The Iran-START Connection

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The New START treaty may only display the signatures of President Obama and Russian president Dmitry Medvedev, but its foreign-policy implications stretch far beyond the two nations. If Congress fails to ratify it, the most worrisome effect could be a cozier relationship between Russia and Iran.

As Republican senators, led by Arizona's Jon Kyl, voice doubts over ratifying the arms-reduction treaty during Congress's lame duck session, momentum for the treaty has stalled.

"This is a pivotal moment in not just U.S.-Russia relations, but also in Iranian-Russian relations. We don't want to upset the current trajectory of where things are going, and that's exactly what Sen. Kyl threatens to do," says Max Bergmann, a nuclear non-proliferation policy analyst at the Center for American Progress.

After the conflict between Russia and Georgia in 2008, when U.S.- Russian relations reached its worst point since the Cold War, the Obama administration has sought to improve that relationship, with the START treaty as an important piece of the puzzle.

With that progress has come less Russian support for Iran, a key to the administration's fight to strangle Iran in its quest for nuclear power.

This past spring, Russia supported the UN Security Council Resolution to impose strict sanctions on Iran. In September, Medvedev agreed to not fulfill a standing contract of selling advanced air defense--S-300 surface-to-air missiles--to Iran. The contract was suspended, but not terminated. "Russia [was] willing to forgo money in order to make Iran's nuclear weapons infrastructure more vulnerable to attack," explains Micah Zenko, a fellow for conflict prevention at the Council on Foreign Relations. Russia pursued a tougher policy toward Iran in part because of the "reset" in its relationship with the U.S. This was a stark contrast to its earlier funding of Iran's Bushehr nuclear reactor.

If the U.S. doesn't ratify New START, experts say it will prove to Russia that the U.S. can't deliver on its end of that "reset." Failing to ratify New START could mean a diminished incentive for Russia to formulate its Iran policy based on U.S. objectives, especially because Russia has both economic and geopolitical incentives for maintaining a positive relationship with Iran. Selling Iran weapons is lucrative, and positive ties with Iran means Russia has a geostrategic advantage in the region.

Even if it doesn't revive the surface-to-air missile contract, it could still back off on sanctions to Iran, and strengthen the Islamic Republic indirectly. Still, Russia doesn't want Iran to emerge as a nuclear weapons state. "In a lot of ways, in the last 15 years, [Russia] has tried to have it both ways," explains James Goldgeier, a professor of political science and international affairs at George Washington University. "They've tried to keep the relationship with Iran going without letting it get to the point where Iran would actually have a nuclear weapons program."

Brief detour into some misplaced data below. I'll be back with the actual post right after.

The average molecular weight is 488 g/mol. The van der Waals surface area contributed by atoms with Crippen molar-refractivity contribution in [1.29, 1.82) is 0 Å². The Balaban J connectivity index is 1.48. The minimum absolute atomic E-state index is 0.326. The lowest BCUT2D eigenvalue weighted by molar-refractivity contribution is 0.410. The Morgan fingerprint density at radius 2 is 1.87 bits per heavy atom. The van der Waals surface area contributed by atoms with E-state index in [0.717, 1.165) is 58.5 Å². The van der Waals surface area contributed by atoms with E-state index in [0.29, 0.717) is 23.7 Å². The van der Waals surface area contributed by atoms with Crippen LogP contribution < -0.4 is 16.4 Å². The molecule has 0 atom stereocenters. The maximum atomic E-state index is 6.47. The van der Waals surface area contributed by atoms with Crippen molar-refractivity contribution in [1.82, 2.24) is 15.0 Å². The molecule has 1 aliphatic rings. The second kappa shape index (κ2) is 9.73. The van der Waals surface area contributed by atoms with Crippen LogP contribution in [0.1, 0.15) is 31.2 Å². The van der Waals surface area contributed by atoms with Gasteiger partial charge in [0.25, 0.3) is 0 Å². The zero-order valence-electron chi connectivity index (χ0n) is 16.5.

Obama and Secretary of State Hillary Clinton have tapped into that tension within Russia's Iran policy. For Russia, a benefit of prioritizing the prevention of an Iranian nuclear program was a stronger relationship with the United States.

But if failure to ratify the START treaty is seen as a betrayal of the "reset," or if we can't help Russia in some way,  then Russia loses the incentive to prioritize quashing Iran's nuclear program over maintaining positive ties with the country.

It appears unlikely that the Senate will ratify START before leaving town for winter recess.

Republican senators have said that they don't think there's enough time in the lame-duck session to vote on the treaty. Sen. Kyl cited the "complex and unresolved issues related to START and modernization." Tennessee Sen. Bob Corker's chief-of-staff, Todd Womack, told Foreign Policy's The Cable blog that Corker "believes it is far more appropriate to deal with major pieces of legislation like this in settings other than a lame duck session."

Sen. Richard Lugar, the ranking Republican on the Senate Foreign Relations committee, has accused the GOP senators of pushing back the START vote because they think "the lay of the land is going to be more favorable in January." Many analysts say the GOP is delaying the vote because they don't want to give Obama a perceived victory this year, even though the president called the New START treaty a "national security imperative."

Incoming GOP senators, meanwhile, who would vote on the treaty if its passage is delayed until January, see the New START agreement as an antiquated legacy of the Cold War. "They don't understand why we need an existing long term, sustained relationship with Russia," says CFR's Zenko. "They see the greater threat as coming from Iran and North Korea, and they don't see the connections."

If foreign-policy analysts are right, waiting to ratify New START could have more serious consequences than those Republicans expect.

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Elizabeth Weingarten is an editorial assistant at the New America Foundation. A former Slate editorial assistant, she also previously wrote for and produced the Atlantic's International Channel.

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